“They removed that word ‘from’ in many cases, and so it was almost like a reinterpretation by the bureaucrats of the promise,” he said. “Then it appeared like they were starting to run with the new reinterpretation, like ‘let’s produce a plan by 2025 around transitioning open nets.'” 

This strategic “tweaking” of language, he notes, is comparable to the “tweaking” of the conditions of licences from two to six years that is currently under consultation by the DFO. “They’re trying to really sneak it in there,” he commented.

This comes after DFO released a report in December that showed over 817,000 wild fish were killed due to open-net pen salmon farm operations near Tofino. Cermaq Canada – whose farming licences had just been expanded by DFO – was responsible for a significant number of these herring deaths through their farming activities in Clayoquot Sound. 

Dan Lewis, Executive Director of Clayoquot Action, shows the dead herring gathered following Cermaq’s Salar hydrolicer boat’s sea lice treatment at the Fortune Channel farm. In 2022, BC salmon farms reported over 800,000 herring fatalities, marking the highest single-year death toll as per DFO records. Photo credit: Clayoquot Action.

BC Premier David Eby said at the time, “Net pen fish farms, I think it’s safe to say the social licence for those that just sit in the ocean and cause the death of other fish in British Columbia, has expired.”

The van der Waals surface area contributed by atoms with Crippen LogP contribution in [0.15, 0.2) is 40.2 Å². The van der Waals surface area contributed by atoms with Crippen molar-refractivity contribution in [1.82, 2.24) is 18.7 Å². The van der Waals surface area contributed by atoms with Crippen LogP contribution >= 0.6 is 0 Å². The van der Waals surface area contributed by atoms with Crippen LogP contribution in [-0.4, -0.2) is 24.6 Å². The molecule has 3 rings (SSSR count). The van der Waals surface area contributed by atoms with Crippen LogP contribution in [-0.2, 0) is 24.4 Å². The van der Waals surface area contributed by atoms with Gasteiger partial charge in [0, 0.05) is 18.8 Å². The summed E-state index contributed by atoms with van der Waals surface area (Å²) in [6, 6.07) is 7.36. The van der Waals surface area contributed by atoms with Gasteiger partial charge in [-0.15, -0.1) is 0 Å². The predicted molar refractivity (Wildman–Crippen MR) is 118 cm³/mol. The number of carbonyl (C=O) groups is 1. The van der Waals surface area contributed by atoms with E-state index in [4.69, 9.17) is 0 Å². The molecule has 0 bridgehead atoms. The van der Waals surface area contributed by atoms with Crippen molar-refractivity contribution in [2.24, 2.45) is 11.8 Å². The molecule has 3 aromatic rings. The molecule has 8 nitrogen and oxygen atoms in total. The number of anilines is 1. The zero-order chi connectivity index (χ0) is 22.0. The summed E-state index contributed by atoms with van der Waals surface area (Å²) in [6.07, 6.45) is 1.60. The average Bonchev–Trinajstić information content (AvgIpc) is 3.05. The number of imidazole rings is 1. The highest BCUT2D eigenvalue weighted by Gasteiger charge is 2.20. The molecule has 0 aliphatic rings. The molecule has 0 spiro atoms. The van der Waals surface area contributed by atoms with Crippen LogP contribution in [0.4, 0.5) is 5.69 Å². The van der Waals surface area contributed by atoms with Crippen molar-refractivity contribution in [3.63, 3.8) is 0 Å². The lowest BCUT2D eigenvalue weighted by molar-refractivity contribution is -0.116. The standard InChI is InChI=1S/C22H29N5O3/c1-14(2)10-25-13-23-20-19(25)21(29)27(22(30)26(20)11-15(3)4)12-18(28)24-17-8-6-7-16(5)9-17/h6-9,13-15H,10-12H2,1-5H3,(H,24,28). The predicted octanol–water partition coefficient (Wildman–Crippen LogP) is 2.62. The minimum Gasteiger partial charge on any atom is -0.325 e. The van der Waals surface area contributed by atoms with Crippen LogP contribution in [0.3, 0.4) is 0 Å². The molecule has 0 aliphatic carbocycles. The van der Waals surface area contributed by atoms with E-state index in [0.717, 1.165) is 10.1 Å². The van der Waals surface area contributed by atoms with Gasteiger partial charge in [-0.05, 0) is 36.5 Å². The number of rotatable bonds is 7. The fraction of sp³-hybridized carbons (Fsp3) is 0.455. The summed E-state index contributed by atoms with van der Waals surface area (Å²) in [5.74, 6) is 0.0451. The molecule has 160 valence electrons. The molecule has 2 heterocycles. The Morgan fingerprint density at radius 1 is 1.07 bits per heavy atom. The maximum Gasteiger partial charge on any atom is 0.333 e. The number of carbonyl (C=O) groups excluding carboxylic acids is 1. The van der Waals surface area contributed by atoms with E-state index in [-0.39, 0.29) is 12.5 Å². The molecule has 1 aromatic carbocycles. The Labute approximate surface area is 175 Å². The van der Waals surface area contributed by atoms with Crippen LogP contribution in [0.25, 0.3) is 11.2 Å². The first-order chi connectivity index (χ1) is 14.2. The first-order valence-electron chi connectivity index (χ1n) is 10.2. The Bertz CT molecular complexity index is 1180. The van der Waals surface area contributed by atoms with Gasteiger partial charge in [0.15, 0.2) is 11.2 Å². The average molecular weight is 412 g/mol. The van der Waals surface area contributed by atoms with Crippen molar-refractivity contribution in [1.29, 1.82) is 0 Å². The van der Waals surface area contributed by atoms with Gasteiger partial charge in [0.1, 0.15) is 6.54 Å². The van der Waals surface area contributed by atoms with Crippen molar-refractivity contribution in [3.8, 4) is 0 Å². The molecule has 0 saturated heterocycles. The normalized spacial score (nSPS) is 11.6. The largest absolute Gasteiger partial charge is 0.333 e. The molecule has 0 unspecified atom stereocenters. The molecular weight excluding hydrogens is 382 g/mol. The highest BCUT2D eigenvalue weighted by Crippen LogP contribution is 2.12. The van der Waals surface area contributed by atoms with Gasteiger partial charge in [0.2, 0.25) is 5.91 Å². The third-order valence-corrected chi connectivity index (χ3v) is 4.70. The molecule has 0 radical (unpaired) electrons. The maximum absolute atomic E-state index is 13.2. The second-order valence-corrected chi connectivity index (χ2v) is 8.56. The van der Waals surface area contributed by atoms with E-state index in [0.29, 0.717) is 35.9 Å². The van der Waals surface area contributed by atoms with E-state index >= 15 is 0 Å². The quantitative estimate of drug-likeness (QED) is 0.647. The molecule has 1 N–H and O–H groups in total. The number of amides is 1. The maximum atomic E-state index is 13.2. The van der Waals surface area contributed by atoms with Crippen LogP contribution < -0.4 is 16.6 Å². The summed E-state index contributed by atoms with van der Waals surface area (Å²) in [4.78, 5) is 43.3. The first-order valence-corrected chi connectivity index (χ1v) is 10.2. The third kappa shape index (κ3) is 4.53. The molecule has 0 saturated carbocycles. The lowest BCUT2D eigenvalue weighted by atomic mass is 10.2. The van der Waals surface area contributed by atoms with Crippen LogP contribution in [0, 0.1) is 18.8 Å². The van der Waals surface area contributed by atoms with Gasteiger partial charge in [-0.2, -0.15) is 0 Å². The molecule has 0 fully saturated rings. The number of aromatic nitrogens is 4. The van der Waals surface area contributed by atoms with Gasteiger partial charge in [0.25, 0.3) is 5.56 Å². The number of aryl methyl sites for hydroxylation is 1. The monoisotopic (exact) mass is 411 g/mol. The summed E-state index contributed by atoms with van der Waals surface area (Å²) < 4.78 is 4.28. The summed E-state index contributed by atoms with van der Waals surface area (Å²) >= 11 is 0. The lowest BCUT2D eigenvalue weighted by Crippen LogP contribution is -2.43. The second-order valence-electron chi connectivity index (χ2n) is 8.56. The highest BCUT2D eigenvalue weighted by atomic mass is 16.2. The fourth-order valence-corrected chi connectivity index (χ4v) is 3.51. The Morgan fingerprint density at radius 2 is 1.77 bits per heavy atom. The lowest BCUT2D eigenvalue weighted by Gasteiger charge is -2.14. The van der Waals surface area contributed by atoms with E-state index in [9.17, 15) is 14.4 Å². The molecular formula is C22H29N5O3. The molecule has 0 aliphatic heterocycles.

March 8th Feedback Deadline 

Thenew proposal for farmed finfish licence conditions also includes stricter control of sea lice, so that all sea lice removed during hydrogen peroxide baths of the farmed fish are captured and properly disposed of at land-based facilities. Other recommendations include sharing information about new technologies, enhanced reporting on fish inventories, and increased monitoring protocol for megafauna, like entangled or dead sea lions and seals.

“I urge citizens that are concerned about this to send their own emails to the department.”

Stan Proboszcz, Senior Scientist at Watershed Watch Salmon Society

Yet these regulatory proposals may be overshadowed by the significant change in policy to extend the open-net pen licences from two to six years. “I think it’s really important for citizens to submit their comments,” Proboszcz said. “I urge citizens thncerned about this to send their own emails to the department.”

The deadline for feedback on the DFO’s proposal is March 8, 2024, and members of the public can submit comments by email to DFO.AQConsult-AQConsultez.MPO@dfo-mpo.gc.ca